Student government leaders hone skills

ASUH-WCC members and staff volunteers gathered at the Ho‘opili Hou conference on Kaua‘i – Andrew Simeona

ASUH-WCC members and staff volunteers gathered at the Ho‘opili Hou conference on Kaua‘i – Andrew Simeona

On January 31, 16 members of the Associated Students of the University of Hawai‘i-Windward Community College (ASUH-WCC) traveled to Kaua‘i with peer mentors and WCC student counselor Kaahu Alo to join student government leaders from across the islands at the Ho’opili Hou conference.

The three-day conference, whose theme was “think as one, move as one,” aimed to teach values of leadership and initiative.

The conference kicked off at Kaua‘i Museum, where John Constantino of Kaua‘i Community College welcomed more than 100 students and staff in attendance. Museum board of trustees president Maryanne Kusaka spoke to the group about the museum’s theme, “Polynesian navigational voyage,” as well as its Hawaiian artifacts.

“Kaua‘i is my favorite island,” said ASUH-WCC member corresponding secretary Andrew Simeona. “I went to the museum and saw and learned about so much history in Kaua‘i. I thought I knew Hawaiian history, but I always keep learning.”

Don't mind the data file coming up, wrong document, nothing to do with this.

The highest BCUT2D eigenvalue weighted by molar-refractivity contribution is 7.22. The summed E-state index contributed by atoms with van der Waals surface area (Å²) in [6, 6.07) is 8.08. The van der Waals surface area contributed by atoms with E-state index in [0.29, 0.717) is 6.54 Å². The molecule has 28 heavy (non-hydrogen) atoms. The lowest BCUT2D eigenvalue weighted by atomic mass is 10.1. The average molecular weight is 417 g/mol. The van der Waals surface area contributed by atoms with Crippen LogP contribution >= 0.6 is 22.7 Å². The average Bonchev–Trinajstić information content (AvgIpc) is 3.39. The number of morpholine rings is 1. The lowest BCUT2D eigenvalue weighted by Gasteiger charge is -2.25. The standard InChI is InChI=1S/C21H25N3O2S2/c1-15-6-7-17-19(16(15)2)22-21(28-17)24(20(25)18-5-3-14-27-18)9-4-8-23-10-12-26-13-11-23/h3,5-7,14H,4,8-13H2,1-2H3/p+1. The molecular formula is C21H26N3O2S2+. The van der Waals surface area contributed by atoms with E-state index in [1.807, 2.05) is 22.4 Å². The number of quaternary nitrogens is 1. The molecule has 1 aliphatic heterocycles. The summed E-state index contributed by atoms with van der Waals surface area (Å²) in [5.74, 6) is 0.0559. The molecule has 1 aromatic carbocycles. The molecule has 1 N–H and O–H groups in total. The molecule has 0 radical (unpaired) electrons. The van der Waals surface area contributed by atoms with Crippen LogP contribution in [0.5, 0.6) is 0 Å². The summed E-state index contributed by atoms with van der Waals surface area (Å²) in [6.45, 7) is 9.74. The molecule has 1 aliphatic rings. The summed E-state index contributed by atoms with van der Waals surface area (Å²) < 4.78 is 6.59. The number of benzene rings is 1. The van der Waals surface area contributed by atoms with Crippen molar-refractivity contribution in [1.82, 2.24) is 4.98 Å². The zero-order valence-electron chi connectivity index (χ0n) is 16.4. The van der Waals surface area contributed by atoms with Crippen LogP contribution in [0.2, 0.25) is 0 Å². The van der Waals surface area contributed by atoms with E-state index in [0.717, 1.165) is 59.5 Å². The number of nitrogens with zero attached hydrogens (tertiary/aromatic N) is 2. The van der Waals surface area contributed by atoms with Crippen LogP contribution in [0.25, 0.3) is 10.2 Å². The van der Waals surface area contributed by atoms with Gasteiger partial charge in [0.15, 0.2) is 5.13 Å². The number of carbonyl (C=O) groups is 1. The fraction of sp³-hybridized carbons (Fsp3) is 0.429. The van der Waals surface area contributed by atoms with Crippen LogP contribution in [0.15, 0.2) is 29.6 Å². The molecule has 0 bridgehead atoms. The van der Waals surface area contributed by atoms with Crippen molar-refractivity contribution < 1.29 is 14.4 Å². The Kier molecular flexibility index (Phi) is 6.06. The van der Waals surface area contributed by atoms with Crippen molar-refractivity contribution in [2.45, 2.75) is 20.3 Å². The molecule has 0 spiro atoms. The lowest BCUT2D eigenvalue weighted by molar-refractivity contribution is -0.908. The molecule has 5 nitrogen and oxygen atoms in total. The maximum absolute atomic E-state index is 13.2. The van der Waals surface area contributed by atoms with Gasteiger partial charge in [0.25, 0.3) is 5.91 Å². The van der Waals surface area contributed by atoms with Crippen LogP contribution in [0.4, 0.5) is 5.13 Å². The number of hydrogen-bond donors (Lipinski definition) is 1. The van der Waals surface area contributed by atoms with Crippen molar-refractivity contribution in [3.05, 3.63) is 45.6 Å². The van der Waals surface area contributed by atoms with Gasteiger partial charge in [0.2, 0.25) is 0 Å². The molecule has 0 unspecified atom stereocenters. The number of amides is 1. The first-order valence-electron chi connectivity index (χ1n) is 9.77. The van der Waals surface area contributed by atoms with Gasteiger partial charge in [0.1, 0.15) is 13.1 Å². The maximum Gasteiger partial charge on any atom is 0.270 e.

On the second day, ASUH-WCC members went to Waipa for the Waipa Loe’e challenge, where students learned to work together as a team to accomplish and do anything.

ASUH-WCC senator Ronald Vacca-Farley said, “We are all the same intelligent, and innovative species, and yet we are not born with the natural ability of working together.”

At the challenge, pairs of students had to climb a giant tree. One student climbed, while the other held a rope on the ground. The obstacle required the students to communicate and trust one another.

The final day took place on Kaua‘i Community Collegeʻs campus, where various workshops and lectures that trained students in communication, teamwork and trust-building were offered.

Vacca-Farley said he learned so much about teamwork.

“We must realize that coming together as one is a start, keeping together is progress, and working together is success. Thus this explains that a great team is the difference between success and failure,” he said.

ASUH-WCC members are currently working with Chancellor Doug Dykstra and staff on campus issues that matter to students. Last month, they surveyed students near the library about campus parking for motorcycles and a farmers’ market for WCC.

by Zachary Rupp-Smith, Ka‘Ohana Co-Editor in Chief